My literary itinerary continued with Dr Kenneth Holditch's Tennessee Williams tour of New Orleans. Dr Holditch – a professor of literature at the University of New Orleans and a leading Williams scholar – could himself have walked straight out of a Williams play. Apparently he not only knew Williams, but was also at school with Elvis in Memphis. "We call New Orleans 'The City that Care Forgot'," Dr Holditch said, "because we don't care what you do here as long as we can talk about it."
I started Dr Holditch's tour in Jackson Square, where Tennessee Williams' memorial service was held in St Louis Cathedral. The wrought iron balcony of the Ponabella Apartments that flank Jackson Square is the venue for the "Stella" competition. It's one of the most popular events in the oldest Tennessee Williams Festival, held annually during the last weekend in March. Young men imitate Marlon Brando's famous Stella shout from Streetcar, Williams' best-known play. In the interests of gender equality, there is now a "Stanley" competition for women.
Williams lived at 632 St Peter Street while writing Streetcar, and it was the sound of the trams rattling past his home– destination the suburb of Desire – that gave him the idea for the opening scene and the name of the play. He also rented the third floor at 714 Orleans Avenue, now Arcadian Books and Prints, which gave him his favourite view of the cathedral, and later lived at 722 Toulouse Street, which he described as "...a poetic evocation of all the cheap rooming houses in the world". The restored two-storey cottage is now part of the Historic New Orleans Collection Museum.
He ended up buying a home at 1014 Dumaine Street in the quieter top end of the Quarter, drank in the local bars and ate at New Orleans' finest restaurants. One of his favourites was Galatoire's on Bourbon Street, where he would gravitate towards the corner window table. He also enjoyed Arnaud's, with its own private Mardi Gras museum; Antoine's – which bills itself as America's oldest restaurant; and Brennan's, which serves the most artery-clotting breakfast you are ever likely to eat. The waiter Mario had been at Brennan's for over 30 years; he remembered Williams as a "nice guy who dressed in a white suit with bright shirts".
New Orleans is said to possess the oldest continuously operating street railway system in the world. The Desire streetcar line that used to trundle its way through the Quarter on its way to Elysian Fields is long gone, although there is a surviving streetcar at The Old Mint on Esplanade Avenue.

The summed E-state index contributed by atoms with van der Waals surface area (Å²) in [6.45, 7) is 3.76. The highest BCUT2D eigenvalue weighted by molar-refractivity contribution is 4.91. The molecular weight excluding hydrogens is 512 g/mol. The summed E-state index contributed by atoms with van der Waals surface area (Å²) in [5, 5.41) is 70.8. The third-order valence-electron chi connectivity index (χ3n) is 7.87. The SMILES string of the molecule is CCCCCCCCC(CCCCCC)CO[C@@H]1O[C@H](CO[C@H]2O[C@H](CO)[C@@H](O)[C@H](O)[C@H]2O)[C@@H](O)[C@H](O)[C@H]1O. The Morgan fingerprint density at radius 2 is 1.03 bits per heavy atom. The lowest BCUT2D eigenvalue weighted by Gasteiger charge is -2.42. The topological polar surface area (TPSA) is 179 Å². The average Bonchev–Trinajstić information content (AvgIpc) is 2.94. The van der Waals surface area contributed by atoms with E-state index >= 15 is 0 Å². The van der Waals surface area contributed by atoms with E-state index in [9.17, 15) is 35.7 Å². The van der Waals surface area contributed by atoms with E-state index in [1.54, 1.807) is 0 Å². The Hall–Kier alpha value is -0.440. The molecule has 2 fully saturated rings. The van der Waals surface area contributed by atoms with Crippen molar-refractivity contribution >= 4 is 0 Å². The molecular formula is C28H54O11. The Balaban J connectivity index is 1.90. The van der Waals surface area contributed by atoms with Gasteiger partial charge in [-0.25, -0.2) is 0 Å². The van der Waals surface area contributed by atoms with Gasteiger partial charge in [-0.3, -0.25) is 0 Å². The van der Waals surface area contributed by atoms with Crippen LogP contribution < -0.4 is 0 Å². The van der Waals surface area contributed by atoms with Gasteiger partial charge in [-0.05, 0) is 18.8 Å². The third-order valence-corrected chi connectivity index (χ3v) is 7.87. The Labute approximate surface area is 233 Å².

For the authentic experience, hop on the St Charles streetcar – one of the three surviving lines – at Canal Street. It will take you to the Garden District, reminiscent of a somnolent Deep South of a century ago. The streetcar chugs its way down atmospheric St Charles Avenue, a wide, leafy boulevard studded with dazzling mansions.
Mark Twain once said that Garden District homes were "painted snowy white ... and have wide or double verandahs ... no houses could well be in better harmony with their surroundings, or more pleasing to the eye". The description holds true today.
In fact, the Garden District is awash with literary landmarks. Williams modelled the stage setting for Suddenly Last Summer after the garden room at Bultman House, a stately mansion at 1525 Louisiana. F Scott Fitzgerald began This Side of Paradise at 2900 Pytrania Street, which overlooks Lafayette Cemetery. The novelist Walter Percy said that even Lafayette's tombs were "modest duplexes".
On my last afternoon, I tracked down an old poker-playing buddy of Williams, Joan Good, at her antique and jewellery store on classy Royal Street. "It's not me that you want to speak to but Victor," she told me. And, on cue, Victor emerged from the dark bowels of the store. At 62, he was still a strikingly good-looking chap; back in the day, must have broken many a young gentleman's heart.
"I was Tennessee's last lover," he told me with pride before recounting how Williams had picked him up in a Florida motel when he was 21 and Williams was 59 and brought him to New Orleans in 1972. He showed me a letter from Williams starting "Vic Babe" and some photos of the two of them in London, and played me some recordings of Williams reading his own poems. Later I found out that Williams used to refer to Vic as "My Mary Poppins".
As I strolled across Jackson Square to the Market Café, as Williams would do each morning for his coffee and beignets, it started to rain and I remembered Blanche's wistful line from Streetcar. "Don't you just love those long rainy afternoons in New Orleans when an hour isn't just an hour – but a little piece of eternity dropped into your hands – and who knows what to do with it?" Yes, I think I do Blanche.
Travel essentials: Deep South
* America As You Like It (020-8742 8299; americaasyoulikeit.com) offers 10-night fly-drives from £1,165 per person with flights from London to Memphis returning from New Orleans, car hire, two nights in Memphis, two nights in Clarksdale, one night at the Monmouth Plantation and four nights in New Orleans.
* No airline flies direct from the UK to either Memphis or New Orleans; connections are available on Continental (0845 607 6760; continental.com), BA/AA (0844 493 0787; ba.com) and Delta (0845 600 0950; delta.com)
* Kenneth Holditch tours (001 504 949 9805; firstname.lastname@example.org).
* New Orleans Tourist Office: 020-8460 8473; neworleanscvb.com
* Deep South USA: 01462 440787; deep-south-usa.com